The author is pointing out a very clear relationship between the number of incoming applications and number of women working in the field. I've taken resumes for programming positions some time and completely agree with her premise that there simply are not an equal number of incoming application for women as their are men and the reasonable conclusion from this very highly measurable datum is that less women will be hired (since of course both sexes are equal in capability, it is statistically representative).

    Now comparing videos games with other industries, tech based, non tech based, what I see is a very progressive place to work. I don't have much to measure this by than experience at three different studios, but this is also part of my point. There is no measure of this, so honestly it is a copout to blame sexism. To believe sexism is uniquely to blame here I think one would have to show a proportional increase in the number of sex based discrimination claims against the industry compared to other industries where the male/female divide doesn't exist, otherwise the claim is unfounded and equates to guessing.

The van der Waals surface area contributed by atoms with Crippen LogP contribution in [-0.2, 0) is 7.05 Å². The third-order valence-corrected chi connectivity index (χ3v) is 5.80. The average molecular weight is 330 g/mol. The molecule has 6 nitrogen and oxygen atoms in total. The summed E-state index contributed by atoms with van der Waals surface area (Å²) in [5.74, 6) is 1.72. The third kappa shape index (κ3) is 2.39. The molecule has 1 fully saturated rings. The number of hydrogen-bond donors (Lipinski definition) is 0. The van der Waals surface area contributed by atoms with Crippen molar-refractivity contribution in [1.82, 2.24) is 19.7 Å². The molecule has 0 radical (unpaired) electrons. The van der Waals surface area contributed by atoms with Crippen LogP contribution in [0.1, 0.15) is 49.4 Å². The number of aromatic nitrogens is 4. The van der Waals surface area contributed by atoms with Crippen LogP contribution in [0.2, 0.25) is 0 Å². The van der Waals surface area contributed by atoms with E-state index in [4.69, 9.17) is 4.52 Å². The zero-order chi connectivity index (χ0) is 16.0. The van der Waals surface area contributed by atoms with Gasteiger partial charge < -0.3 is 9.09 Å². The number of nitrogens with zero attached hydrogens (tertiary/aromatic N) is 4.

Now, for someone who is interested in understanding why, as opposed to just blaming sexism and moving on, would then be inclined to ask why there are less applications from women. There are a lot of hypotheses that could explain this, including perceived sexism, possibly even sexism,  maybe in schools, at home, or maybe games don't interest women as much (could be a chicken and egg problem here too, mostly men means games mostly for men, which means women are not interested). Whatever the reason is it needs to be understood, simply picking something to blame is a waste of time.